Reno, NV 89501
Artist and businesswoman Nancy Nelson owns ArtisTree Studio, which opened a year ago and seeks to inspire creativity, whether through classes, fantasy-filled birthday parties, or a cool piece of artwork for sale. ArtisTree is on the corner of Plumb Lane and McCarran Boulevard, open Mon.- Sat. from 10 a.m. to 6 p.m., and Sunday from 10 a.m. to 3 p.m. For more information, call 348-1555, or visit http://artistreestudio.blogspot.com/
What is ArtisTree?
It is a gallery/boutique with a hands-on art studio. We have a lot of local artists that we represent as well as …. [phone rings] Oh, that’s my daughter; I have to take this. …
We really are a family business. All my daughters work here. My oldest daughter, Nathalie, is 23, and Sabra just turned 18, and the youngest is 11, and she’s in 5th grade, Noelle. … Everything we do and everything we have I try to make be unique and not found anywhere else. We carry everything from a handmade card all the way to an embroidered jacket from Pakistan. What I’m known for, I have a sheet metal line that’s exclusive to me, and we have blanks in all different types of shapes, and then we alter them. We teach all different types of techniques. Anything in the mixed media world, we can do it.
How would you describe your style?
I’ve been working with an angel image for many years. I do personalized pieces for people, where I interview them. Then there’s the body, and I add wings. When we moved here [from California], my husband reorganized his company, and it was a sheet metal business that did casings for slot machines. I got a tour of the company, and when I saw what they could do, I thought they could cut these for me. Now I’m getting ready to start my wholesale line.
We just did a Heart with Wings show, and I gave everybody a palette to work with. Over 62 artists showed up, and they did their interpretation of love and friendship [with that palette]. Twenty percent of the proceeds go to Angel Kiss Foundation. And now, because it’s women’s history month, we’ve done a challenge of what woman in history influenced you, and your interpretation of that in any medium. And I’m working with TMCC, and they have a lecture series about women … so I’m going there Wednesday, then setting up a journaling class this Saturday at the store. We’re going to be teaching how to journal and how to make it more than just writing on a piece of paper. They’ll learn about painting the pages and making the cover—the whole technique. I could teach that class every day and show something new.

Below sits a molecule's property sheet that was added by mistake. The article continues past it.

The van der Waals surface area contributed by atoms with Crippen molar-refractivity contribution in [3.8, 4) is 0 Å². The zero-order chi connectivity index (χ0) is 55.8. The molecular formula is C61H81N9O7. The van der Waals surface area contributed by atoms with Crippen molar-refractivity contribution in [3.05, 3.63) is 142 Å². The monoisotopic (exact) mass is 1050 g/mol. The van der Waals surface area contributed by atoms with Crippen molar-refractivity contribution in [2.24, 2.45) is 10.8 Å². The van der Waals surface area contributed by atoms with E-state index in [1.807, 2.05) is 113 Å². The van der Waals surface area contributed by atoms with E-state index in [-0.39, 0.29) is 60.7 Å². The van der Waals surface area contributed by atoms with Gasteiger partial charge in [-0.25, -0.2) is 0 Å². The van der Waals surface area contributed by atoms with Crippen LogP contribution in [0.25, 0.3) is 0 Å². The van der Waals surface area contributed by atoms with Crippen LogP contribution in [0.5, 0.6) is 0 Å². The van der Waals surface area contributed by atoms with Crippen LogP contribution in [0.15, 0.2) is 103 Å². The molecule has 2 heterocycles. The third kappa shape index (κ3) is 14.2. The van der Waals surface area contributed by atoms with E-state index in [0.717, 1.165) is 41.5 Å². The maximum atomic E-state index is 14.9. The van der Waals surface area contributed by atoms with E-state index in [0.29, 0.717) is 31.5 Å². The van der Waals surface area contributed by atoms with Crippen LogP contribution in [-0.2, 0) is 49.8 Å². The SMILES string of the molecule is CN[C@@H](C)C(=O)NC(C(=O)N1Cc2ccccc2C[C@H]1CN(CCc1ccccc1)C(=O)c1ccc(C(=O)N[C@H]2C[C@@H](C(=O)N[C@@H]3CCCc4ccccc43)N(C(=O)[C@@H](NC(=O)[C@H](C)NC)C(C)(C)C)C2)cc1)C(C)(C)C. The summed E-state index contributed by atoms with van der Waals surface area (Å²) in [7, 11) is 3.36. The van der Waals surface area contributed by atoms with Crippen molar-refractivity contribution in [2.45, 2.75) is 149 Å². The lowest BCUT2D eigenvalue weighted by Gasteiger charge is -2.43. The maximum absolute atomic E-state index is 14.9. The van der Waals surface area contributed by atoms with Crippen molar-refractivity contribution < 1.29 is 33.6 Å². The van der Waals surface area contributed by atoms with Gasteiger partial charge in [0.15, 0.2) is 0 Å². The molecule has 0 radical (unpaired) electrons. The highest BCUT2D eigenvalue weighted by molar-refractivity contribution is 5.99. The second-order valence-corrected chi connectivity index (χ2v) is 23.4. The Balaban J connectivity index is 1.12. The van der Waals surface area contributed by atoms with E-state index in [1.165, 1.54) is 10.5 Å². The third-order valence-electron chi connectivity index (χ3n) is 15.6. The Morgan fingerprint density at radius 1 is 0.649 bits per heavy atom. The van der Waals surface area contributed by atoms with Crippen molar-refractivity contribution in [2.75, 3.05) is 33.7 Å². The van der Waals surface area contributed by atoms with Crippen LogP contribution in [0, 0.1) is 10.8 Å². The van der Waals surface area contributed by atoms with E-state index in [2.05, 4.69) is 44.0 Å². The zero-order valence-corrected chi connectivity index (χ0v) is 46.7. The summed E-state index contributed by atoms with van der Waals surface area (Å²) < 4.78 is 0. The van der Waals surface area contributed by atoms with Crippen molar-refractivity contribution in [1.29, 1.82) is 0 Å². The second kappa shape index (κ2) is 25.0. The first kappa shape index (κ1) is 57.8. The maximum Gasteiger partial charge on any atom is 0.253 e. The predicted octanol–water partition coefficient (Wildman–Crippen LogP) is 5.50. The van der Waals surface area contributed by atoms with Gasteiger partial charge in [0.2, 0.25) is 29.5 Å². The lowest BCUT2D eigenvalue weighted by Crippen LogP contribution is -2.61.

What can people expect when they walk in the door?
When they come in the door, they’re going to feel like they escaped into a wonderland of everything you can imagine. It’s a place that inspires people to be creative and to tap into that part of themselves. It’s also a place where if you don’t’ want to do it yourself, you can buy it from other artists who do those things. We’re very much a magical place.
What led you to open it?
This will be my third gallery I’ve opened. I had one in La Jolla and one in New Mexico. I’d wanted to have a creative space that people could take classes and take them to the next level and hand-hold them into all different venues in the mixed media world. So people can look at things, and they go ‘Oh, I can do that!” And I’ll go, “Well let’s sit right down and do it!” I’ve had people break down in tears when they come in here because they’ve suppressed their creativity for so long. This older woman came in, and she had a nurse with her and she’d obviously had a stroke. She reminded me of Georgia O’Keefe She said, ‘I love this store!” and she said, “I used to paint. I did watercolors, but I can’t do it now because of my stroke.’ And I said ‘Have you ever tried watercolor pencils?’ And she said, ‘No, I haven’t.’ And we sat her down at the table and she started painting with water colored pencils. That’s what it’s about.
All art ties into therapy, and that’s why it’s so important.